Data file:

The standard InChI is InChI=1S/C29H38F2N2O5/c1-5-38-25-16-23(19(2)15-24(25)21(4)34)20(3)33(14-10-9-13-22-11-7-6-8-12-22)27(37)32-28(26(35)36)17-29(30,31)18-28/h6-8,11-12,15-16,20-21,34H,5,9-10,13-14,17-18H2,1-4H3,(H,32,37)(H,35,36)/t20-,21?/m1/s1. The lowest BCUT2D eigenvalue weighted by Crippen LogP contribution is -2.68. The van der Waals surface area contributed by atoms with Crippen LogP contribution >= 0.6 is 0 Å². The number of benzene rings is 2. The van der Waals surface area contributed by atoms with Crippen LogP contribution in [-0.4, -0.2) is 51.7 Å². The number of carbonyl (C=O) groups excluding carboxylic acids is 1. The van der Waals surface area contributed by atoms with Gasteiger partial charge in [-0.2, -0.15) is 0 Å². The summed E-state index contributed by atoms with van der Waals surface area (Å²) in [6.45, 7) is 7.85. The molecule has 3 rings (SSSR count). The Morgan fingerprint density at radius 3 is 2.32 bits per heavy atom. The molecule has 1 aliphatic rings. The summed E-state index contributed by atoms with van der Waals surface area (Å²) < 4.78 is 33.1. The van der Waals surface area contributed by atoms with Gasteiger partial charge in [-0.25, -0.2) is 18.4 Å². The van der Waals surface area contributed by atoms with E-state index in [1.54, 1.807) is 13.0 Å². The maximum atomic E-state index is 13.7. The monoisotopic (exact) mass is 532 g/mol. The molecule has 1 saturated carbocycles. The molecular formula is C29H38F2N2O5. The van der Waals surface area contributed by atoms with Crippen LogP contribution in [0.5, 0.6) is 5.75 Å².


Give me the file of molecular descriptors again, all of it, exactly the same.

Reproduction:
The standard InChI is InChI=1S/C29H38F2N2O5/c1-5-38-25-16-23(19(2)15-24(25)21(4)34)20(3)33(14-10-9-13-22-11-7-6-8-12-22)27(37)32-28(26(35)36)17-29(30,31)18-28/h6-8,11-12,15-16,20-21,34H,5,9-10,13-14,17-18H2,1-4H3,(H,32,37)(H,35,36)/t20-,21?/m1/s1. The lowest BCUT2D eigenvalue weighted by Crippen LogP contribution is -2.68. The van der Waals surface area contributed by atoms with Crippen LogP contribution >= 0.6 is 0 Å². The number of benzene rings is 2. The van der Waals surface area contributed by atoms with Crippen LogP contribution in [-0.4, -0.2) is 51.7 Å². The number of carbonyl (C=O) groups excluding carboxylic acids is 1. The van der Waals surface area contributed by atoms with Gasteiger partial charge in [-0.2, -0.15) is 0 Å². The summed E-state index contributed by atoms with van der Waals surface area (Å²) in [6.45, 7) is 7.85. The molecule has 3 rings (SSSR count). The Morgan fingerprint density at radius 3 is 2.32 bits per heavy atom. The molecule has 1 aliphatic rings. The summed E-state index contributed by atoms with van der Waals surface area (Å²) < 4.78 is 33.1. The van der Waals surface area contributed by atoms with Gasteiger partial charge in [-0.25, -0.2) is 18.4 Å². The van der Waals surface area contributed by atoms with E-state index in [1.54, 1.807) is 13.0 Å². The maximum atomic E-state index is 13.7. The monoisotopic (exact) mass is 532 g/mol. The molecule has 1 saturated carbocycles. The molecular formula is C29H38F2N2O5. The van der Waals surface area contributed by atoms with Crippen LogP contribution in [0.5, 0.6) is 5.75 Å².